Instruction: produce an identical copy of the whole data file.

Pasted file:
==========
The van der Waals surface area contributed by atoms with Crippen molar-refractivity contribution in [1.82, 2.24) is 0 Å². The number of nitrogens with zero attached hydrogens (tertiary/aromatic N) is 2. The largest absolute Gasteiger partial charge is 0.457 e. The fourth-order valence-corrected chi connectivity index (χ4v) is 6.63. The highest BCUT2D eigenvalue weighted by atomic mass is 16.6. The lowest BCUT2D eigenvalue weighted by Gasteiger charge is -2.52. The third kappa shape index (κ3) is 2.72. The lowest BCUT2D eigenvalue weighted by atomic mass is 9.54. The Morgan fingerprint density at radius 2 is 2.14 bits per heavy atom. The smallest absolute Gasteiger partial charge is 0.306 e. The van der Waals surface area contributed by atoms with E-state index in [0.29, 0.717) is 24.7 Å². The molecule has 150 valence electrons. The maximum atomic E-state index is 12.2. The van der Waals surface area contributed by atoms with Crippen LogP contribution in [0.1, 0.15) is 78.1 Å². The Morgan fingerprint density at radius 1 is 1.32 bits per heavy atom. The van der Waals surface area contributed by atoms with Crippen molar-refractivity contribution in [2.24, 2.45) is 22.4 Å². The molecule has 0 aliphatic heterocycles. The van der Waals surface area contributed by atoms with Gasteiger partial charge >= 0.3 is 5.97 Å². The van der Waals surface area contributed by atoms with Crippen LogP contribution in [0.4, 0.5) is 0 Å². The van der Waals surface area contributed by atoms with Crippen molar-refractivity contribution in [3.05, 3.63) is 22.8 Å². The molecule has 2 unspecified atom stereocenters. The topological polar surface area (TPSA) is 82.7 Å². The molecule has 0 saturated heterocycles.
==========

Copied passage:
The van der Waals surface area contributed by atoms with Crippen molar-refractivity contribution in [1.82, 2.24) is 0 Å². The number of nitrogens with zero attached hydrogens (tertiary/aromatic N) is 2. The largest absolute Gasteiger partial charge is 0.457 e. The fourth-order valence-corrected chi connectivity index (χ4v) is 6.63. The highest BCUT2D eigenvalue weighted by atomic mass is 16.6. The lowest BCUT2D eigenvalue weighted by Gasteiger charge is -2.52. The third kappa shape index (κ3) is 2.72. The lowest BCUT2D eigenvalue weighted by atomic mass is 9.54. The Morgan fingerprint density at radius 2 is 2.14 bits per heavy atom. The smallest absolute Gasteiger partial charge is 0.306 e. The van der Waals surface area contributed by atoms with E-state index in [0.29, 0.717) is 24.7 Å². The molecule has 150 valence electrons. The maximum atomic E-state index is 12.2. The van der Waals surface area contributed by atoms with Crippen LogP contribution in [0.1, 0.15) is 78.1 Å². The Morgan fingerprint density at radius 1 is 1.32 bits per heavy atom. The van der Waals surface area contributed by atoms with Crippen molar-refractivity contribution in [2.24, 2.45) is 22.4 Å². The molecule has 0 aliphatic heterocycles. The van der Waals surface area contributed by atoms with Gasteiger partial charge >= 0.3 is 5.97 Å². The van der Waals surface area contributed by atoms with Crippen LogP contribution in [0.4, 0.5) is 0 Å². The van der Waals surface area contributed by atoms with Crippen molar-refractivity contribution in [3.05, 3.63) is 22.8 Å². The molecule has 2 unspecified atom stereocenters. The topological polar surface area (TPSA) is 82.7 Å². The molecule has 0 saturated heterocycles.